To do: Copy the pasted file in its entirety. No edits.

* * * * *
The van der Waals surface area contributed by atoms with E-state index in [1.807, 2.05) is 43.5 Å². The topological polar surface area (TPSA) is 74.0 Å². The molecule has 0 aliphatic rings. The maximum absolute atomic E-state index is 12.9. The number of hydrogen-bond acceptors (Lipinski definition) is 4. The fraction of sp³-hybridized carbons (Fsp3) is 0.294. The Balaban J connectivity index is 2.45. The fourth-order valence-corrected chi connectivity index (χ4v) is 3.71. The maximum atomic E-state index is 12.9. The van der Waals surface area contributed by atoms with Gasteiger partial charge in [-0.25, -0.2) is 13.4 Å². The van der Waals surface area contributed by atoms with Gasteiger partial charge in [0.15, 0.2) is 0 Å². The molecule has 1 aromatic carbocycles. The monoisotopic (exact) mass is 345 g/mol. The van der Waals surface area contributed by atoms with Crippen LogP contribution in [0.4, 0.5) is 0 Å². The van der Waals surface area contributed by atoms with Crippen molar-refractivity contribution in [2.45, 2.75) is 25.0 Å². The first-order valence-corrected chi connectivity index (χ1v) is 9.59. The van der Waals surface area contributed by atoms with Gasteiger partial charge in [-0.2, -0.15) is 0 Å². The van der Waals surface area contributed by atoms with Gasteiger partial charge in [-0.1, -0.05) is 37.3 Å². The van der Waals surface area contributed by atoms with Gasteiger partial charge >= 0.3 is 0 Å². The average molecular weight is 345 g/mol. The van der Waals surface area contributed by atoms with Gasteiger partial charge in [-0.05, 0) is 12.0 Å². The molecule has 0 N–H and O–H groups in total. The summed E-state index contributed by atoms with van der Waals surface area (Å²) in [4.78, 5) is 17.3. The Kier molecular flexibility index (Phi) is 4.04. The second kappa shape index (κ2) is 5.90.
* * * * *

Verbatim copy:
The van der Waals surface area contributed by atoms with E-state index in [1.807, 2.05) is 43.5 Å². The topological polar surface area (TPSA) is 74.0 Å². The molecule has 0 aliphatic rings. The maximum absolute atomic E-state index is 12.9. The number of hydrogen-bond acceptors (Lipinski definition) is 4. The fraction of sp³-hybridized carbons (Fsp3) is 0.294. The Balaban J connectivity index is 2.45. The fourth-order valence-corrected chi connectivity index (χ4v) is 3.71. The maximum atomic E-state index is 12.9. The van der Waals surface area contributed by atoms with Gasteiger partial charge in [-0.25, -0.2) is 13.4 Å². The van der Waals surface area contributed by atoms with Gasteiger partial charge in [0.15, 0.2) is 0 Å². The molecule has 1 aromatic carbocycles. The monoisotopic (exact) mass is 345 g/mol. The van der Waals surface area contributed by atoms with Crippen LogP contribution in [0.4, 0.5) is 0 Å². The van der Waals surface area contributed by atoms with Crippen molar-refractivity contribution in [2.45, 2.75) is 25.0 Å². The first-order valence-corrected chi connectivity index (χ1v) is 9.59. The van der Waals surface area contributed by atoms with Gasteiger partial charge in [-0.2, -0.15) is 0 Å². The van der Waals surface area contributed by atoms with Gasteiger partial charge in [-0.1, -0.05) is 37.3 Å². The van der Waals surface area contributed by atoms with Gasteiger partial charge >= 0.3 is 0 Å². The average molecular weight is 345 g/mol. The van der Waals surface area contributed by atoms with Gasteiger partial charge in [-0.05, 0) is 12.0 Å². The molecule has 0 N–H and O–H groups in total. The summed E-state index contributed by atoms with van der Waals surface area (Å²) in [4.78, 5) is 17.3. The Kier molecular flexibility index (Phi) is 4.04. The second kappa shape index (κ2) is 5.90.